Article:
African-American History Month observed with soul food, music, dancing, art
February 17, 2012
HEIDELBERG, Germany - The Patrick Henry Village Pavilion in Heidelberg was packed Saturday night with community members eager to take in the shows, food, art and camaraderie during A Taste of Soul.
Sponsored by the Heidelberg Arts and Cultural Center, the Equal Opportunity Office and Family and Morale, Welfare and Recreation, the celebration was one of several Black History Month events throughout the Heidelberg community.
This year's theme was "Black Women in American Culture and History."
The event has come a long way in the three years since it was an afternoon of slides and snacks, said Les Green, Family and MWR special events coordinator.
"This is not just your typical observance. It's a true celebration of African-American culture, and it's unique to Heidelberg," he said.
Constance Goodwin, Heidelberg EEO, was mistress of ceremonies for the event, which opened with a food tasting and remarks by U.S. Army Garrison Baden-Württemberg Commander Col. Bryan DeCoster.
The Mark Twain Village Gospel Choir got the crowd excited for the buffet dinner of fried chicken, ribs, greens, rolls, macaroni and cheese and desserts.
More than 20 contestants entered the best soul food cooking contest, and their entries were gobbled up in minutes.
The winners were: appetizer/side dish -- Danzenia Hard's Zee Lady's dirty rice; main dish -- Sgt. Maj. Brad Weber's spicy cabbage and smoked sausage; dessert -- Heidelberg High School's Junior Association for the Advancement of Minorities' buttermilk pie.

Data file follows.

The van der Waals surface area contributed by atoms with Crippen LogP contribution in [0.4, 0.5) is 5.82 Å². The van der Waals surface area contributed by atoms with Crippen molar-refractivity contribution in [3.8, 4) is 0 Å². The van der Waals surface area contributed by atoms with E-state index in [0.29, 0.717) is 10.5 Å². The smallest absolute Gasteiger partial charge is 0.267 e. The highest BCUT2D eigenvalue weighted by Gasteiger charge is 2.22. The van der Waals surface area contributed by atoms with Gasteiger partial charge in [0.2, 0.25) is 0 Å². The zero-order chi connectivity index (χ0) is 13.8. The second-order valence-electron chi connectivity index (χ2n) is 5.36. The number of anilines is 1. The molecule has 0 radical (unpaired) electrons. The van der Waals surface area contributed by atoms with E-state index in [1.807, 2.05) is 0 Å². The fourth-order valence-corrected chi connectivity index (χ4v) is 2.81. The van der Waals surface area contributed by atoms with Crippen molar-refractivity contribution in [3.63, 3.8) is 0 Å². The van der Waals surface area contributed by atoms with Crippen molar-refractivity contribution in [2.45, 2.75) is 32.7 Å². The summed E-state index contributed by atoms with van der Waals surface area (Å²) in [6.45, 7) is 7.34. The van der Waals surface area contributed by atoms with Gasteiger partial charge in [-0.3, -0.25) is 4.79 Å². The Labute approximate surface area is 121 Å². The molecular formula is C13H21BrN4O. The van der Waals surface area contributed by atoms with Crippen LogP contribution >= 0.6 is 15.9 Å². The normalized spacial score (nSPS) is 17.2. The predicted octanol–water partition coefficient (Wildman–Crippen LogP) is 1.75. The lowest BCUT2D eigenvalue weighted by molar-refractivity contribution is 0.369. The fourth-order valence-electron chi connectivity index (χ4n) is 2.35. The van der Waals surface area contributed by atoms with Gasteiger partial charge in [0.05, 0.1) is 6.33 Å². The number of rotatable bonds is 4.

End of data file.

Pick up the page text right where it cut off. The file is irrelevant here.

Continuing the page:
Ten artists exhibited their works, including Andrew Washington, base operations manager for Germersheim Army Depot, who incorporated present-day Soldiers in his painting depicting Tuskegee Airmen.
In another piece, "Defiance," Washington created an African-American man wearing a scowl and a Union Army uniform from the Civil War with oil on canvas. HHS art teacher Sandra Walker and her students also contributed to the display.
Jimi's Souliquity provided tunes while community members finished their meals, and were mesmerized by Rio -- Sgt. 1st Class Syreeta Greene, 30th Medical Command -- in a black sequined jumpsuit, saxophone player Lazlo, Junior Madea and Danny Labana on guitar and Jimi Carrow, classic jazz and soul singer and the band's namesake.
Sgt. Eric Dawkins recited poetry, and JAAM performed a skit, recited poetry and sang.
The students mentioned famous names like Halle Berry, the first and only African-American woman to win a Best Actress Oscar; Beyoncé Knowles, who started in girl band Destiny's Child and went on to become one of the best-selling artists of all time; and Aretha Franklin, whose song "Respect" became an unofficial anthem during the Civil Rights movement.
"We thought we would put our spin on it and zero in on black women of substance. We tried to highlight women throughout history and today who have made significant contributions to American culture; but certainly, we couldn't name everyone," said JAAM sponsor Emily Gourdine.
A Taste of Soul was supported by Better Opportunities for Single Soldiers, which provided a coat check and helped organize and set up for the event; the Warrior Zone and student Melody Glock for her piano performance, said Edward Codina, Arts and Cultural Center director.